Wu Tsang (b. 1982, Worcester, MA) lives and works in Los Angeles. With a focus on nightlife, club culture, and historically marginalized queer and transgender communities, Tsang’s work in film, video, and performance explores the narrative potential of the body in motion. Collaboration is central to Tsang’s mode of working, as exemplified in the live performances of Moved by the Motion, a collaboration between Tsang and the artist boychild, as well as in works Tsang creates in dialogue with poet and theorist Fred Moten.
Tsang has been the subject of solo exhibitions at FACT Centre, Liverpool (2017); Antennae Space, Shanghai (2017); 356 Mission Road, Los Angeles (2016); and Migros Museum, Zürich (2014). The artist’s work has been included in such group exhibitions as Spectrosynthesis, Museum of Contemporary Art, Taipei (2017); Ten Days Six Nights, Tate Modern, London (2017); Bergen Assembly Triennial, Norway (2016); America Is Hard to See, Whitney Museum of American Art, New York (2015); Discordant Harmony, Hiroshima Museum of Contemporary Art (2015); Made in L.A., Hammer Museum, Los Angeles (2014); Don’t You Know Who I Am?: Art After Identity Politics, MuHKA, Antwerp (2014); Blues for Smoke, The Geffen Contemporary at MOCA, Los Angeles (2012); and First Among Equals, Institute of Contemporary Art, Philadelphia (2012).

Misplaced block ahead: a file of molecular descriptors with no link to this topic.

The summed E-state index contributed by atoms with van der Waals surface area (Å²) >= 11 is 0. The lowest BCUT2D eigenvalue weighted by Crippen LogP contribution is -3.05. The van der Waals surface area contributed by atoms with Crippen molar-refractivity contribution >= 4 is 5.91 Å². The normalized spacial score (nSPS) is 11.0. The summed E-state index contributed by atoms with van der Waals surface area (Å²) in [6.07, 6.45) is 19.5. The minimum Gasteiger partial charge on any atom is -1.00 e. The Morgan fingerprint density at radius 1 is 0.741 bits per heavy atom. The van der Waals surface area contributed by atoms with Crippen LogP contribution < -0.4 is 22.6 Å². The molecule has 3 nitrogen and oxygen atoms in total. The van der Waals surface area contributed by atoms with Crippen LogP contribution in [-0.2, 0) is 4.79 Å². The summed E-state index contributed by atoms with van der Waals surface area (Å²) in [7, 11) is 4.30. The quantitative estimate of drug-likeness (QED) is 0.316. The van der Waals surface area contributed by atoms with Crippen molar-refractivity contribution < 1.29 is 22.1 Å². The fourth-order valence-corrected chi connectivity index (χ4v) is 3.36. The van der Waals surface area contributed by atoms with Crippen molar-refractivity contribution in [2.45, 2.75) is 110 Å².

HUGO BOSS PRIZE JURY
The 2018 jury is chaired by Nancy Spector, Artistic Director and Jennifer and David Stockman Chief Curator, Solomon R. Guggenheim Foundation. The jurors are Dan Fox, writer, editor, AV Director, Frieze magazine; Sofía Hernández Chong Cuy, Curator of Contemporary Art, Colección Patricia Phelps de Cisneros, New York and Caracas, and incoming Director, Witte de With Center for Contemporary Art, Rotterdam; Bisi Silva, Artistic Director, Centre for Contemporary Art, Lagos; Susan Thompson, Associate Curator, Solomon R. Guggenheim Museum; and Joan Young, Director, Curatorial Affairs, Solomon R. Guggenheim Museum.